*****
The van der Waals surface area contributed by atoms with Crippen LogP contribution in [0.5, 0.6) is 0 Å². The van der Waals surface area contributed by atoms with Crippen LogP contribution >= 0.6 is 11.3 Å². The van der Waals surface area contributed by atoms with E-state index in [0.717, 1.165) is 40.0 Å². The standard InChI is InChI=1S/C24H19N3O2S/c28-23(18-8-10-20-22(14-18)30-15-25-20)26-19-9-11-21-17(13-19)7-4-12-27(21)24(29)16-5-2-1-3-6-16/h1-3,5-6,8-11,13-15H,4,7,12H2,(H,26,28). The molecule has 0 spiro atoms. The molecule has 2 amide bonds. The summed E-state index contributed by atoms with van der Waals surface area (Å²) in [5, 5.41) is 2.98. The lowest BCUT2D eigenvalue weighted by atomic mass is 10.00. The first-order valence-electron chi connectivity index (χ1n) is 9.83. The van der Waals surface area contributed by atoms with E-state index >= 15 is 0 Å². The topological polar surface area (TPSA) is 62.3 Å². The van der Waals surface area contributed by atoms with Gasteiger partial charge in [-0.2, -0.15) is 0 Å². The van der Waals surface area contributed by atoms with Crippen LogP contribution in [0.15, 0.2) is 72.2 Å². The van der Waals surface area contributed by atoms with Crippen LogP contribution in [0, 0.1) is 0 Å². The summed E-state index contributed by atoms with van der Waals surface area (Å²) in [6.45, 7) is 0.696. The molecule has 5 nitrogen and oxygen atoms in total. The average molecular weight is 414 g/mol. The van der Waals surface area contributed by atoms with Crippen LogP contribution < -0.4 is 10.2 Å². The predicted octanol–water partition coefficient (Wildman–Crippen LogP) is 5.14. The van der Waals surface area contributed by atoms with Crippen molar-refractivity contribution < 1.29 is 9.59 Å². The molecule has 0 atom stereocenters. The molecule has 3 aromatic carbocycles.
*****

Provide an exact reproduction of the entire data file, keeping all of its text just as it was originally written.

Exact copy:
The van der Waals surface area contributed by atoms with Crippen LogP contribution in [0.5, 0.6) is 0 Å². The van der Waals surface area contributed by atoms with Crippen LogP contribution >= 0.6 is 11.3 Å². The van der Waals surface area contributed by atoms with E-state index in [0.717, 1.165) is 40.0 Å². The standard InChI is InChI=1S/C24H19N3O2S/c28-23(18-8-10-20-22(14-18)30-15-25-20)26-19-9-11-21-17(13-19)7-4-12-27(21)24(29)16-5-2-1-3-6-16/h1-3,5-6,8-11,13-15H,4,7,12H2,(H,26,28). The molecule has 0 spiro atoms. The molecule has 2 amide bonds. The summed E-state index contributed by atoms with van der Waals surface area (Å²) in [5, 5.41) is 2.98. The lowest BCUT2D eigenvalue weighted by atomic mass is 10.00. The first-order valence-electron chi connectivity index (χ1n) is 9.83. The van der Waals surface area contributed by atoms with E-state index >= 15 is 0 Å². The topological polar surface area (TPSA) is 62.3 Å². The van der Waals surface area contributed by atoms with Gasteiger partial charge in [-0.2, -0.15) is 0 Å². The van der Waals surface area contributed by atoms with Crippen LogP contribution in [0.15, 0.2) is 72.2 Å². The van der Waals surface area contributed by atoms with Crippen LogP contribution in [0, 0.1) is 0 Å². The summed E-state index contributed by atoms with van der Waals surface area (Å²) in [6.45, 7) is 0.696. The molecule has 5 nitrogen and oxygen atoms in total. The average molecular weight is 414 g/mol. The van der Waals surface area contributed by atoms with Crippen LogP contribution < -0.4 is 10.2 Å². The predicted octanol–water partition coefficient (Wildman–Crippen LogP) is 5.14. The van der Waals surface area contributed by atoms with Crippen molar-refractivity contribution < 1.29 is 9.59 Å². The molecule has 0 atom stereocenters. The molecule has 3 aromatic carbocycles.